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Feature - Answering a truly big question: How did dinosaurs move

Answering a truly big question: how did dinosaurs move?

Dinosaurs such as this therapod ("beast-foot") are believed to be the ancestors of modern birds. Image courtesy LDAustinArt.com

In a memorable scene from Steven Spielberg's Jurassic Park, a Tyrannosaurus rex gallops behind a jeep, close to overtaking it, lunging to take a bite out of Jeff Goldblum - to the horrorified delight of millions of thrill-seeking movie-goers.

Assuming dinosaurs could be resurrected, how realistic would this situation be?

Not very, according to Karl Bates, a researcher in dinosaur locomotion. In fact, our scrawny-armed, prehistoric friend would probably have trouble outrunning a bicyclist. Depending on how fast you run, you may or may not be in trouble if you were on foot.

How does Bates know this?

Because he is a member of the Animal Simulation Laboratory at the University of Manchester, UK, which for over five years has made computer models of prehistoric animals to solve questions about how they moved and what they were capable of doing. This work helps answer how novel structures could help or affect animals, how different walking styles evolved, and how you get from a T-Rex to a modern bird.

Large predatory dinosaurs are his forte, especially the therapods ("beast-foot" dinosaurs believed to be in the lineage of modern birds). For his doctoral thesis, he chose to look into Acrocanthosaurus atokensis. "It is essentially the same size as a T-Rex and looks superficially similar but with big spines along its back," he said.

It lived 110 million years ago in North America; its fossils have been found in Texas and Oklahoma.

"I picked this dinosaur because it is big, and there are fossil tracks and foot prints that are supposed to be from this dinosaur," says Bates. "The proportions of its limbs are some of those most different from modern birds: very long thigh and short ankle bones compared with the short thigh and long ankle bones of birds. With these differences, how they would move is a very interesting question."

Image courtesy Animal Simulation Laboratory

A mixture of science and best guesses

Bates sought to answer this question by creating a grid-enabled computer model of this 'T-Rex with big spines' on a stroll, using NGS resources. The first step is to digitize the dinosaur's skeleton. Using laser scanners, a museum's near-complete skeleton of Acrocanthosaurus is captured as a three-dimensional frame.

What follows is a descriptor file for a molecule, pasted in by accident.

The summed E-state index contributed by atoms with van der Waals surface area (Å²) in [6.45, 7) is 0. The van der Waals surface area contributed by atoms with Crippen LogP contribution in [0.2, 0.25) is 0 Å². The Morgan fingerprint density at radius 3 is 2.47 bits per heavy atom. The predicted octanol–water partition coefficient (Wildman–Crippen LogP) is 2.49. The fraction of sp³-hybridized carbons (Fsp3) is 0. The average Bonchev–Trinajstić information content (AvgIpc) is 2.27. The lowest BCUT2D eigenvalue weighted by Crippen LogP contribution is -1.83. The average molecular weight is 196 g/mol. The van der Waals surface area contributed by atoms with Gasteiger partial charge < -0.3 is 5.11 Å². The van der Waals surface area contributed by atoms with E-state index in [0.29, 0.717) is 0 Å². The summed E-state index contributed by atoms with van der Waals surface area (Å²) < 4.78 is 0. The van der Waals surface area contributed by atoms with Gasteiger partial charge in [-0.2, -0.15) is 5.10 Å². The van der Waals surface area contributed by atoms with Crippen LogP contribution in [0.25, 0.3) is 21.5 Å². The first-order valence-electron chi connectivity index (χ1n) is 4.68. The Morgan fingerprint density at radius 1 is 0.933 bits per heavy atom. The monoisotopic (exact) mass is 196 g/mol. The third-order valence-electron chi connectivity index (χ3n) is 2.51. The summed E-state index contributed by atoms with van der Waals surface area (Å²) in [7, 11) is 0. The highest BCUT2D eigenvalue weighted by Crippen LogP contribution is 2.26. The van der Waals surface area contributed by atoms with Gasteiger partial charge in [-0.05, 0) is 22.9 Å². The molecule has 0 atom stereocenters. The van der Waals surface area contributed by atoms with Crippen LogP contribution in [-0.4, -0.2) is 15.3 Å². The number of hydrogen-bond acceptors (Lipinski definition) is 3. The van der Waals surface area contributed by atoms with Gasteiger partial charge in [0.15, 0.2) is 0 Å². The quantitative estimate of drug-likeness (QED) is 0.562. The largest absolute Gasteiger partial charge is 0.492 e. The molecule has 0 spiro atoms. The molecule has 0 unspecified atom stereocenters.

"That gives us a 3-D skeleton on the computer that we can spin around and look at," explained Bates. Then skin and muscle is added to the model using the same software animators use for cartoons. "This part is completely subjective," says Bates.

This also makes it the most tricky, because setting body mass determines center of mass. His best guess for Acrocantusosaurus is about six tons, with a possible range of five to seven. Heavier than that and the dino is obese to the point of immobility; thinner than that and it is just skin-covered bones.

This model is then split into sections since - due to the computational load - it isn't feasible to move every joint in the animal individually. Tail-trunk-neck and head are grouped into one theme, and joints are added in the legs, between thighs, shanks, ankles and feet. Bates then adds muscles to this model: another very subjective area. Muscle size is the biggest determinant of the dinosaurs' speed.

"We then put the model in a physics environment - and computer representation of the real world's properties - which allows us to simulate gravity and begin working on the animals' movements."

By his best guess, this dinosaur ran at about an average running speed of 15 miles per hour (24.5 kph) and would have walked at about 5.5 mph (9 kph), faster than the average humans - but not the fastest ones.

Capturing the minds of the public

Bates is also very involved in sharing his science with the public, working with museums and speaking to the media. He believes this not only draws young people to the field, but also helps the public understand the scientific process and contemporary science issues.

"Public engagement is very rewarding," he says, "and very important. Especially in a field like paleontology, where there is little direct economic benefits emerging from the science. In the majority of cases you get a fairly quiet or modest response from parents and kids but every now and again you strike up a really enthusiastic discussion or get an excited response, and it really feels worthwhile.

It's actually amazing how often you speak to scientists in other fields who tell you that fossils were their first big scientific interest."

-Danielle Venton, EGEE

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